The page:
What's new in Psychology?
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More on the Effects of VideogamesDownload as PDF
Last year I posted an article on the videogame habits of 8 to 18 year olds (See “Can Kids Become Addicted to Videogames?”). Now comes a longitudinal study from psychologists at Denison University in Ohio on the effects of videogame usage on academic performance. What makes this study unique is that it selected boys who had little prior experience with videogames and measured their school performance and behavior for four months after giving some of them Play Station 2’s to keep at their homes. Sixty-four boys ages 6 to 9 years old participated with the permission of their parents. The parents were told that the study was about academic and behavioral development and that all the families would receive a PS 2 for their participation. This way none of the families actually knew the study was about videogames. All the boys were administered tests of reading, spelling and math, and their parents and teachers completed questionnaires about their behavior. Half of the boys were then given the PS 2’s and asked to keep diaries of their daily after school activities for four months. The other half were promised the PS 2’s at the end of the experiment (four months later). After four months all the boys were tested again, and parents and teachers filled out the same questionnaires.
First, all of the boys in the two groups showed similar abilities in reading, writing, and math before the PS 2’s were introduced.
Second, 90 % of the boys who got the PS 2’s purchased more videogames during the four months and averaged about 40 minutes a day playing them. Interestingly, even the boys who didn’t get the PS 2’s spent some time playing videogames during the study (about 9 minutes per day average), indicating that they had access to games elsewhere.
Third, the boys with PS 2’s spent only about 18 minutes per day on homework while the boys without videogames spent nearly 32 minutes per day on homework.
Fourth, Boys without the PS 2’s showed increases in their reading and writing scores over the four months, whereas the boys playing the videogames showed no increases in either reading or writing skills. Plus their teachers rated the gamer boys as falling behind in reading and writing by the end of the study. There were no differences in math abilities at the end of the study.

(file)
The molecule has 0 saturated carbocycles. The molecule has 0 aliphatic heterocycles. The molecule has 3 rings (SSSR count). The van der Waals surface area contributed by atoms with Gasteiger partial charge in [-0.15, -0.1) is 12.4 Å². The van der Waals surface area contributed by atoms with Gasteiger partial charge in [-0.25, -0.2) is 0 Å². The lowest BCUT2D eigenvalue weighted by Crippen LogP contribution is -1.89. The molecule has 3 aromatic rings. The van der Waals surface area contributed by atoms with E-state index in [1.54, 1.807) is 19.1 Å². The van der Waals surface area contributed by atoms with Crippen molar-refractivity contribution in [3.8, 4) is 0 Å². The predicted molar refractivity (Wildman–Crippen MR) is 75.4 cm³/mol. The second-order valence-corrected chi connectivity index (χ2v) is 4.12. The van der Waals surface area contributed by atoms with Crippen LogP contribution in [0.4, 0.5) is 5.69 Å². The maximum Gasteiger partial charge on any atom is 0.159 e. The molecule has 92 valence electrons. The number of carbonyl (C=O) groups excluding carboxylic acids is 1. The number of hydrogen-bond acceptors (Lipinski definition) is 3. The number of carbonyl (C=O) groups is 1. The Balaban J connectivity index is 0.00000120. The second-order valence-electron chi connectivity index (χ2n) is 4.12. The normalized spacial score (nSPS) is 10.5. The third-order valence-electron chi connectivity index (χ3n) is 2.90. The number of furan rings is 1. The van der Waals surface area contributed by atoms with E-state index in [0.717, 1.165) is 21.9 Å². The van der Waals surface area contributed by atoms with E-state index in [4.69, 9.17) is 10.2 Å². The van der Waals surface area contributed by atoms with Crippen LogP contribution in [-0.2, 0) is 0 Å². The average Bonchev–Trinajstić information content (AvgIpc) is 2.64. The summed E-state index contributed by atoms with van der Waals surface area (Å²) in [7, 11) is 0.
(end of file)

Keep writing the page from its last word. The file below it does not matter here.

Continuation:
Finally, there were no differences in behavior between the two groups at the end of the study as reported by either the parents or the teachers.
The implications of the study are clear. Time spent on videogames instead of homework after school will lower academic performance, at least for reading and spelling. So why not math? The authors cite other research indicating that time spent on homework benefits language skills more than numerical skills. Math homework requires a lot of sustained concentration, that is, time when the student just has to sit and think. For that reason many students may put off their math homework and instead do the spelling lists or reading assignments. Thus videogames may not affect math learning as much because the kids aren’t devoting that much time to math anyway. Whatever the reason, the study demonstrates that videogame availability takes away from time that would otherwise be spent doing homework, which in turn prevents children from making academic gains in school.
Weis R. & Cerankosky B.C. 2010. Effects of videogame ownership on young boys’ academic and behavioral functioning: A randomized controlled study. Psychological Science, Vol. 21, Pages 463 - 470.